CAP contract under auditor general’s glare
Shirley to head new eight-member board
The controversial contract that led to sharp dissent among former board members of Clarendon Alumina Production (CAP) has now been placed under the microscope of the Pamela Monroe Ellis-led Auditor General’s Department (AuGD).
Finance and the Public Service Minister Dr Nigel Clarke said on Tuesday that the AuGD had started to collect information on the matter that spilled over in the public domain and led to the dissolution of the board by Transport and Mining Minister Robert Montague.
Prime Minister Andrew Holness subsequently transferred CAP from Montague’s ministry and placed it under the stewardship of Clarke at Finance.
CAP, which is 100 per cent owned by the Government of Jamaica, has a 45 per cent interest in the unincorporated Jamalco joint venture with General Alumina Jamaica owned by the Noble Group.
Clarke on Tuesday named a high-powered new eight-member board of CAP, chaired by Professor Gordon Shirley.
In a statement to Parliament, Clarke said that the unincorporated nature of the Jamalco joint venture has outlived its usefulness. In its current form, the arrangement represents an untenable fiscal risk to the Government, he added.
It was reported earlier that chairman Norman Reid had stepped down in protest against the renewal of a multimillion-dollar contract with St Lucia-registered company, CCPA Capital Partners. The contract had been renewed every six months over a two-year period.
Clarke made it clear that the contract at the centre of the dispute among former CAP board members which expired on October 11 this year would not be renewed.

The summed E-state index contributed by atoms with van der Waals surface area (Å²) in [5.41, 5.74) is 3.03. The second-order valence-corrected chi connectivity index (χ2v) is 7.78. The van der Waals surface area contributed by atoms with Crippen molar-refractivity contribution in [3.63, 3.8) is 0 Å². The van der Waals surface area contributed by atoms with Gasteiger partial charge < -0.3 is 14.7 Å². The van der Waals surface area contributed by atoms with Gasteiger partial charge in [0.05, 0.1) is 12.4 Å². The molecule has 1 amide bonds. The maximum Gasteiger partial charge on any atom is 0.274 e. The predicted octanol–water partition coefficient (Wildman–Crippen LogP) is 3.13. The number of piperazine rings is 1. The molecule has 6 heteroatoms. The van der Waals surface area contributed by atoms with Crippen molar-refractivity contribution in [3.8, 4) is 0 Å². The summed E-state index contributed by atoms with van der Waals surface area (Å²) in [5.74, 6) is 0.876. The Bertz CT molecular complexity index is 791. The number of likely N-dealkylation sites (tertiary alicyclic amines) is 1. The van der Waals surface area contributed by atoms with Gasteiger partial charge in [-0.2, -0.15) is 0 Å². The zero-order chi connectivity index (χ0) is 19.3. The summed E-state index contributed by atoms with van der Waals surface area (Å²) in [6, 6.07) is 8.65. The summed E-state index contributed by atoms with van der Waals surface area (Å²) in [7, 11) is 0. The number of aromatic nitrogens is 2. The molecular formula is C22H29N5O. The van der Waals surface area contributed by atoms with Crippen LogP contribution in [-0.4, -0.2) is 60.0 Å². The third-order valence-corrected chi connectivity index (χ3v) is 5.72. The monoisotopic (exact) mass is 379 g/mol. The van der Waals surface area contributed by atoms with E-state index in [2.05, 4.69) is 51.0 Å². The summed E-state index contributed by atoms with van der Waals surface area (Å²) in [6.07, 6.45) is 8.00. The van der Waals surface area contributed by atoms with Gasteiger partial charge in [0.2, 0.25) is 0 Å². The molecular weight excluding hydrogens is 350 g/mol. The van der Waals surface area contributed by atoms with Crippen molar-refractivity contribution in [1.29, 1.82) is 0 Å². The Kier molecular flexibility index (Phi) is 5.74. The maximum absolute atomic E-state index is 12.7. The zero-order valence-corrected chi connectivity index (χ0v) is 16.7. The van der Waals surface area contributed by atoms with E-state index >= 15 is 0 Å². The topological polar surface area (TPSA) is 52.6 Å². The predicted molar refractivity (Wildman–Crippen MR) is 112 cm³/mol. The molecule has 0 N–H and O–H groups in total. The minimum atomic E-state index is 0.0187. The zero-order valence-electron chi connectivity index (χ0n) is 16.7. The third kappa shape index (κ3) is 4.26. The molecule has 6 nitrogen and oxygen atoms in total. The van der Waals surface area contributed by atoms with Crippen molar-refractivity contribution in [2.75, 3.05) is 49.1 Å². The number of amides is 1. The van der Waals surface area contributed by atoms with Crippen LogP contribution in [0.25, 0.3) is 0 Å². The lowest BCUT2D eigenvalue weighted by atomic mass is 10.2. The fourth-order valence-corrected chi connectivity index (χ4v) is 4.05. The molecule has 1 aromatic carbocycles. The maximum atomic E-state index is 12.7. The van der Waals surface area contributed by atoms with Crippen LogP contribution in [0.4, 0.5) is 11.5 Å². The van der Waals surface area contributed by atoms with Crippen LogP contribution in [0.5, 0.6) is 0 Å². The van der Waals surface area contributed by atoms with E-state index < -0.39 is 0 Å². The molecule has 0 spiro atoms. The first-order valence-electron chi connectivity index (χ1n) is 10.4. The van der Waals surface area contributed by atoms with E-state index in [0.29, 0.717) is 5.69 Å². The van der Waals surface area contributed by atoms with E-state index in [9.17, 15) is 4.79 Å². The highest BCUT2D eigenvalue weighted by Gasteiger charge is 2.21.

The finance minister told members of the House that CAP was no longer indebted to its joint-venture partner Noble Holdings Limited, noting that the Government had provided some US$200 million in the last two years to pay down the debt.
He said one of the immediate priorities of the new board is to work with Noble to chart the course for the restart of production at Jamalco in the quickest possible time.
In September, fire did extensive damage to the Jamalco bauxite plant, leading to a halt in production.
Over the last 16 years, the Government has funded CAP to the tune of US$800 million. For the similar period, CAP has only been able to earn a profit this year before the fire at Jamalco.
“It has been a major priority of the Ministry of Finance to eliminate the fiscal risk posed by CAP and to eliminate the historical financial haemorrhaging caused by CAP,” Clarke said.
The finance minister told his parliamentary colleagues that the vision of the Government is to eventually own its 45 per cent stake in an incorporated Jamalco that “we proceed to take public on the Jamaica Stock Exchange”.